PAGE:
Tortie Girl

feralshelter

This beautiful tortoiseshell cat is another member of the feral “popcorn cats” colony. This colony, located behind a movie theater, is well taken care of by colony caretakers who feed the cats daily and provide warm shelters. An additional indicator that this colony is being managed is the ear tip missing on the top left ear of each cat. The ear tip is a universal sign that the cat has been spayed/neutered and has often received important vaccinations. The ear tip is important because feral cats are unsocialized to humans and therefore un-adoptable without proper socialization. Feral cats that enter shelters are typically euthanized as already overcrowded shelters do not have the time to attempt to socialize a feral cat. The ear tip indicates that the cat can no longer reproduce and should be left in it’s habitat to live out it’s life.

Kitten season

shelterkitten

Shelters all around the United States are beginning to receive an influx of new residents due to the onset of kitten season. Each year the already overcrowded shelters will be overwhelmed by new kittens who are in need of constant attention. Orphaned kittens, as young as under a week old, often come into shelters. Because the kittens would not live overnight without being bottle fed every few hours their lives depend on the kindness of those working at the shelter, who are often willing to take the kittens home and care for them. Much of the population boom would be curbed if people spayed and neutered their cats and did not dump cats into the wild.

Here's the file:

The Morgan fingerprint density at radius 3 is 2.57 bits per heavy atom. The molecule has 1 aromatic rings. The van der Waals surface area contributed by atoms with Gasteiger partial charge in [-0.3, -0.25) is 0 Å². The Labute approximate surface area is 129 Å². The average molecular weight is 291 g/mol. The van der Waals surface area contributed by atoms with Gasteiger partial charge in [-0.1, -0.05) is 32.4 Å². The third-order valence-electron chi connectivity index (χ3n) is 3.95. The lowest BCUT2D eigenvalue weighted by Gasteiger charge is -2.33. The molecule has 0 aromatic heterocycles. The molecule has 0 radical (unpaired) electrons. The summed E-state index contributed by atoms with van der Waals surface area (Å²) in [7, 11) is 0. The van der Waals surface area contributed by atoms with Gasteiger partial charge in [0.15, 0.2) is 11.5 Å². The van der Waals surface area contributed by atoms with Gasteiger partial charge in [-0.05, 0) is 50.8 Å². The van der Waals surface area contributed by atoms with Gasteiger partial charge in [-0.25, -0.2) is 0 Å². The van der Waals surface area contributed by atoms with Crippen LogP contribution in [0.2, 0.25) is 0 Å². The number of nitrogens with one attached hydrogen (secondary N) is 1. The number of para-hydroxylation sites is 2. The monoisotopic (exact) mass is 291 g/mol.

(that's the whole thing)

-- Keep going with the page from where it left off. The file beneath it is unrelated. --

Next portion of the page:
Crosseye

Crosseye

Crosseye is momma or grandmomma to many of the cats in the farm colony. Before being spayed she had multiple litters on the farm. She doesn’t hang out much with the other cats and prefers to stick around the house or in the fields near the farmer. Typically the presence of the younger cats seems to annoy her.